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proper management of stress. The aim of my Capstone is to help teenagers avoid mental dysfunction by implementing a program to aid them in understanding the link between stress and psychological disorders, allowing them to alter their perception of stress. The altercation to a better perception will minimize teenagers stress. I hope to develop and implement a three step program to minimize the struggle of stress using the understanding of what stress is, what effect it has over the human body, and what stress can lead to. The project component of my capstone is the creation of a Stress Program. Collaborating with Kathy Williams - Griffin, the Dean of Students at the Pembroke Hill School, I intend to make the Stress Program a supplement to the freshman orientation program. Pembroke already tries to help students deal with their stress, but the success of the program needs work. Therefore, the Stress Program will improve/replace the stress component of the freshman orientation at Pembroke Hill. However, the complete prevention of stress cannot nor should not be allowed because some stresses are good by challenging people to improve their lives (Royster). Nevertheless, the goal of this program is to help teenagers understand what they are going through and diminish the amount of angst they are going through. The first step of this stress program will be to identify the definition of stress and the cause and effects in a classroom setting. Because freshman will be attending this orientation, a smaller group discussion will capture their attention and improve the chances of changing their perceptions. Yet, with my research in how to manage stress and past experiences, the understanding of what stress actually is has never been fully discussed. In order to help a person handle their stress, the person must know what exactly he/ she are going through, creating the necessity for the definition of stress. Ultimately, this step should reveal that the students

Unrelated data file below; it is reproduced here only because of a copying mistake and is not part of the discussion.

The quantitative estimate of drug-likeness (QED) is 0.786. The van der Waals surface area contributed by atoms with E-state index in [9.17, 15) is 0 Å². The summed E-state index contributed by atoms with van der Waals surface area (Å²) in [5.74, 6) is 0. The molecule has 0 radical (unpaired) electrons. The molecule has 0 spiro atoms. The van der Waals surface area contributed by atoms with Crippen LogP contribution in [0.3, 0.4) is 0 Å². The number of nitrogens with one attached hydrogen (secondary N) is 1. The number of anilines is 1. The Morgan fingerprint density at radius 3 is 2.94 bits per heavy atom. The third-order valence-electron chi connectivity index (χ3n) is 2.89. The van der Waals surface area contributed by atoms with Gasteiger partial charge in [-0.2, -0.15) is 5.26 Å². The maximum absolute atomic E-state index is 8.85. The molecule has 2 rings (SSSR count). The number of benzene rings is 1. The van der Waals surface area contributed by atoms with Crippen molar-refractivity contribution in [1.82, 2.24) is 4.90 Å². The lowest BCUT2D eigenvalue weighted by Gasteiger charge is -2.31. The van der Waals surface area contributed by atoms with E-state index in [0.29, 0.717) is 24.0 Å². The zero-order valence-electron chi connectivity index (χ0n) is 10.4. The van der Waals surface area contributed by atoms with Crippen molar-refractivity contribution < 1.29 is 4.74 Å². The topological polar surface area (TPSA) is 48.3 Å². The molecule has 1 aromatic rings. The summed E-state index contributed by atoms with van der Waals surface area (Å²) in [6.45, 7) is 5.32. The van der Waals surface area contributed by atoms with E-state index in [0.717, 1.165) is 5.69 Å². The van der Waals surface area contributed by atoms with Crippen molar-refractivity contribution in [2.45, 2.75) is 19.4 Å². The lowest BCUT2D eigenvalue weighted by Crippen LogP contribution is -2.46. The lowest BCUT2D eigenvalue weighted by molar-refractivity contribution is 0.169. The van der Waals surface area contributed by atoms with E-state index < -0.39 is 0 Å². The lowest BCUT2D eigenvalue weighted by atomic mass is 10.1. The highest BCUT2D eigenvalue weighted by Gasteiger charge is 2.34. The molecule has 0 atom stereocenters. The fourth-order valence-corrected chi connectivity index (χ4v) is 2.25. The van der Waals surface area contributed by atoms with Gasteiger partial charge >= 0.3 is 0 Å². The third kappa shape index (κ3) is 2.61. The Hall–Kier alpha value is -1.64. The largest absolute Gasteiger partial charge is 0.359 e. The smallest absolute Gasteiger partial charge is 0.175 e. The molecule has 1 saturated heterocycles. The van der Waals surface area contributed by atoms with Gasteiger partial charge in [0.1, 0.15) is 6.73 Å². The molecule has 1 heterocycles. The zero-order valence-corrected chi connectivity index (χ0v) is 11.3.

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psychological strain does not stem from school but rather from the individual and their perception. Creating the core definition for stress rests upon the broad overview of the actual word stress, the attempt at labeling what a person goes through under pressure, and the situation that an individual faces. The concepts surrounding the definition of stress creates a vagueness and a struggle of how to define stress. In other words, people use the word stress to confound ration thought, when they do not actually understand the situation a person is dealing with (Charlton 156). Normally, people use stress as a blind alley excuse when they do not fully understand why they are feeling anxious and on the verge of a breakdown (Charlton 156). Basically, the word stress represents a broad label that encompasses a construct of emotional states, pressure, perception, overwhelming, and physiological stress. With this broad definition there are two sides, psychological stress refers to the negative cognitive and emotional states elicited when people realize that the demands placed on them by the environment exceed their ability to cope (Ng 258). The other side representing the positive side, the developmental process associated with the stress of deadlines and meeting them with quality work, can prepare people for the world outside of school (Royster). People use the word stress as a general construct that subsumes various specific subtypes, like time stress (pressure), feelings of stress (perceived stress), and physiological stress, to describe the situation they are going through at the time (Ng 258). In simpler terms, Freud explains stress as the neurotic and psychotic behavior to be an exaggeration to a calm and normal reaction to conflict (Elkind 141). A universal definition of stress limits the understanding and scope of how stress leads to a psychological disorder due to the vagueness that surrounds the definition, leaving the core definition to the uniqueness of each individuals situation.